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(2) The correlation function $\langle x(t_2)x(t_1)\rangle$ for $t_1=t_2=t$ should be consistent with law of equipartition
\begin{equation}
\frac{1}{2}M\omega^2_0\langle x^2\rangle=\frac{T}{2},
\end{equation}
thus,
\begin{equation}
\langle x^2\rangle=\frac{T}{M\omega^2_0}.
\end{equation}
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(3) Using the galvanometer equation, the fact that $\langle A(t)\rangle=0$ and $\langle \ddot{x}\rangle=\langle \dot{x}\rangle=0$ at equilibrium
\begin{equation}
\langle x\rangle=\frac{I\alpha}{\omega^2_0}.
\end{equation}
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(4) Regarding $I$ as a driving source, we can deduce its interaction term in the Hamiltonian
\begin{equation}
\mathcal{H}_{int}=-\alpha MxI,
\end{equation}
thus $\alpha Mx$ is the conjugate variable of $I$.
Doing the same procedure as in section (1) for $I$ we get
\begin{equation}
x_\omega=\frac{\alpha I_\omega}{\omega^2_0-\omega^2-i\gamma\omega},
\end{equation}
but, the generalized force is $\mathcal{F}=-\frac{\partial\mathcal{H}}{\partial I}=\alpha Mx$, thus
\begin{equation}
\chi(\omega)=\frac{M\alpha^2}{\omega^2_0-\omega^2-i\gamma\omega}.
\end{equation}
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(5) Given $I(t)=Re[I_0e^{-i\omega t}]$, we know that $\dot{\mathcal{W}}=\eta(\omega)\frac{(I_0\omega)^2}{2}$, where $\eta(\omega)\equiv\frac{\text{Im}[\chi(\omega)]}{\omega}$, thus using (13) we get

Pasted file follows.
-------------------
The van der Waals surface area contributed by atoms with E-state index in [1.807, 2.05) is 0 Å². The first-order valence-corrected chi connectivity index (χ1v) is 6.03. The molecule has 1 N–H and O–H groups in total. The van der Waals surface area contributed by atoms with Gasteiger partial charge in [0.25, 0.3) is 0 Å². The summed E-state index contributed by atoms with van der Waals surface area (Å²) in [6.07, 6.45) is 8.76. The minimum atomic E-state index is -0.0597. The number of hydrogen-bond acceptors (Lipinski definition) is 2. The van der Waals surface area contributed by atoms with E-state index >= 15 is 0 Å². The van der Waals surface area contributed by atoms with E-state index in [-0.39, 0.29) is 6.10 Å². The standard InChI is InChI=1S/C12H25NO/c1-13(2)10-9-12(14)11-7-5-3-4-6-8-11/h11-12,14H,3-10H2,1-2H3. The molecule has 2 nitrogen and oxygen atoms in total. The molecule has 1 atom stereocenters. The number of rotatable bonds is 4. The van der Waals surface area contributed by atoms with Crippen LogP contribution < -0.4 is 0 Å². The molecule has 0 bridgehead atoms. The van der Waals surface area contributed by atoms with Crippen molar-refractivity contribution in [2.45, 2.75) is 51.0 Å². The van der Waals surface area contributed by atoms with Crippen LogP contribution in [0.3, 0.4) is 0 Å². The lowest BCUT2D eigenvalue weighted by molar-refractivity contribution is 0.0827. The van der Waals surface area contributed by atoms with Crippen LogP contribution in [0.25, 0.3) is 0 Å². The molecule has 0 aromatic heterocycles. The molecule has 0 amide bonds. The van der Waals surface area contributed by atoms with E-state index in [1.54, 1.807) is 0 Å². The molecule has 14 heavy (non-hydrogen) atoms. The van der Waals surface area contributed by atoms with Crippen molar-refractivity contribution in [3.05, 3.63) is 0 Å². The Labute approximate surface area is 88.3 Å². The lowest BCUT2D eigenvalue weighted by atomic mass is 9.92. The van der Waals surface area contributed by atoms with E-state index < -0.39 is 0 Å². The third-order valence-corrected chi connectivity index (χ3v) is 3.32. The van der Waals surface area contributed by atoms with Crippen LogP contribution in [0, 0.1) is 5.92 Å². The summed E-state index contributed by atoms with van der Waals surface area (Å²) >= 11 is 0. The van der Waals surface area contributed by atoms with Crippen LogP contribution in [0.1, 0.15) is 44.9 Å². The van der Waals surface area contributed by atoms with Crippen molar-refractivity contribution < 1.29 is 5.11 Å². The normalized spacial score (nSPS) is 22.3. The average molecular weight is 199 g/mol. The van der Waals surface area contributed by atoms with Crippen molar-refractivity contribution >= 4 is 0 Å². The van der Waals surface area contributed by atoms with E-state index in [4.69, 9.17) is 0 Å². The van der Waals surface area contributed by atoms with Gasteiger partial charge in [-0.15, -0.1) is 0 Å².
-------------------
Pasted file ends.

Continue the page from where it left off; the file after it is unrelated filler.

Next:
\begin{equation}
\dot{\mathcal{W}}=\langle -\dot{I}\alpha Mx\rangle=\frac{I^2_0\omega^2}{2}\frac{M\alpha^2\gamma}{(\omega^2_0-\omega^2)^2+(\gamma\omega)^2}.
\end{equation}
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(6) Since this is a parallel RLC circuit $V_R=V_C=V_L$, thus we can write the equation for the current
\begin{equation}
I_R+I_C+I_L=I(t),
\end{equation}
where $I(t)$ is the current source.
Using the tip we can rewrite (15)
\begin{equation}
\frac{1}{R}V(t)+C\dot{V}+\int\frac{V(t)}{L}dt=I(t).
\end{equation}
Taking the Fourier transform we get
\begin{equation}
I_\omega=(\frac{1}{R}-i\omega C-\frac{1}{i\omega L})V_\omega\equiv G(\omega)V_\omega,
\end{equation}
we can use the relation $I=\dot{Q}$ in order to write
\begin{equation}
V_\omega=\frac{-i\omega}{\frac{1}{R}-i\omega C-\frac{1}{i\omega L}}Q_\omega,
\end{equation}
thus the susceptibility is
\begin{equation}
\chi(\omega)=\frac{\frac{\omega^2}{C}(\omega^2-\frac{1}{LC})-i\frac{\omega^3}{RC^2}}{(\frac{1}{LC}-\omega^2)^2+\frac{\omega^2}{R^2C^2}}.
\end{equation}
We can calculate the average rate of energy absorption where $V$ is the generalized force and $Q$ is the parameter
\begin{equation}
\dot{\mathcal{W}}=\langle-\dot{Q}V\rangle=\langle -IV\rangle=\frac{I^2_0}{2}\frac{\frac{\omega^2}{RC^2}}{(\frac{1}{LC}-\omega^2)^2+\frac{\omega^2}{R^2C^2}}.
\end{equation}
With analogue to (14) we can find the effective $R$,$L$ and $C$
\begin{equation}
L=\frac{M\alpha^2}{\omega^2_0},
\end{equation}
\begin{equation}
R=\frac{M\alpha^2}{\gamma},
\end{equation}
\begin{equation}
C=\frac{1}{M\alpha^2}.
\end{equation}
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\end{document}